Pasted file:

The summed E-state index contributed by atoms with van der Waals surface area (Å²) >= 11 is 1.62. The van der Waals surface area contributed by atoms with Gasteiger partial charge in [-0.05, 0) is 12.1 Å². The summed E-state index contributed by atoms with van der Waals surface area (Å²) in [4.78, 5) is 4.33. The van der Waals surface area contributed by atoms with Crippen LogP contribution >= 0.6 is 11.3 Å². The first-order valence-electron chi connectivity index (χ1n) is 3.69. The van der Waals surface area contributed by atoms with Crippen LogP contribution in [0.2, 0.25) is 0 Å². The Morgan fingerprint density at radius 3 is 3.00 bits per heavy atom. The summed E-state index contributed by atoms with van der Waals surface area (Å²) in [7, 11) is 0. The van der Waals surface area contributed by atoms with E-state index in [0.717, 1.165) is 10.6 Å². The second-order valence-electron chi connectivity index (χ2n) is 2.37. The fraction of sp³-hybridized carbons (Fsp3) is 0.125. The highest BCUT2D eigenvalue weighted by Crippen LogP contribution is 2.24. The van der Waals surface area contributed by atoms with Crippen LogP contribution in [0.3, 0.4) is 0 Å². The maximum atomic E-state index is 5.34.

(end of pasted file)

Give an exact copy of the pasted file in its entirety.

The summed E-state index contributed by atoms with van der Waals surface area (Å²) >= 11 is 1.62. The van der Waals surface area contributed by atoms with Gasteiger partial charge in [-0.05, 0) is 12.1 Å². The summed E-state index contributed by atoms with van der Waals surface area (Å²) in [4.78, 5) is 4.33. The van der Waals surface area contributed by atoms with Crippen LogP contribution >= 0.6 is 11.3 Å². The first-order valence-electron chi connectivity index (χ1n) is 3.69. The van der Waals surface area contributed by atoms with Crippen LogP contribution in [0.2, 0.25) is 0 Å². The Morgan fingerprint density at radius 3 is 3.00 bits per heavy atom. The summed E-state index contributed by atoms with van der Waals surface area (Å²) in [7, 11) is 0. The van der Waals surface area contributed by atoms with E-state index in [0.717, 1.165) is 10.6 Å². The second-order valence-electron chi connectivity index (χ2n) is 2.37. The fraction of sp³-hybridized carbons (Fsp3) is 0.125. The highest BCUT2D eigenvalue weighted by Crippen LogP contribution is 2.24. The van der Waals surface area contributed by atoms with Crippen LogP contribution in [0.3, 0.4) is 0 Å². The maximum atomic E-state index is 5.34.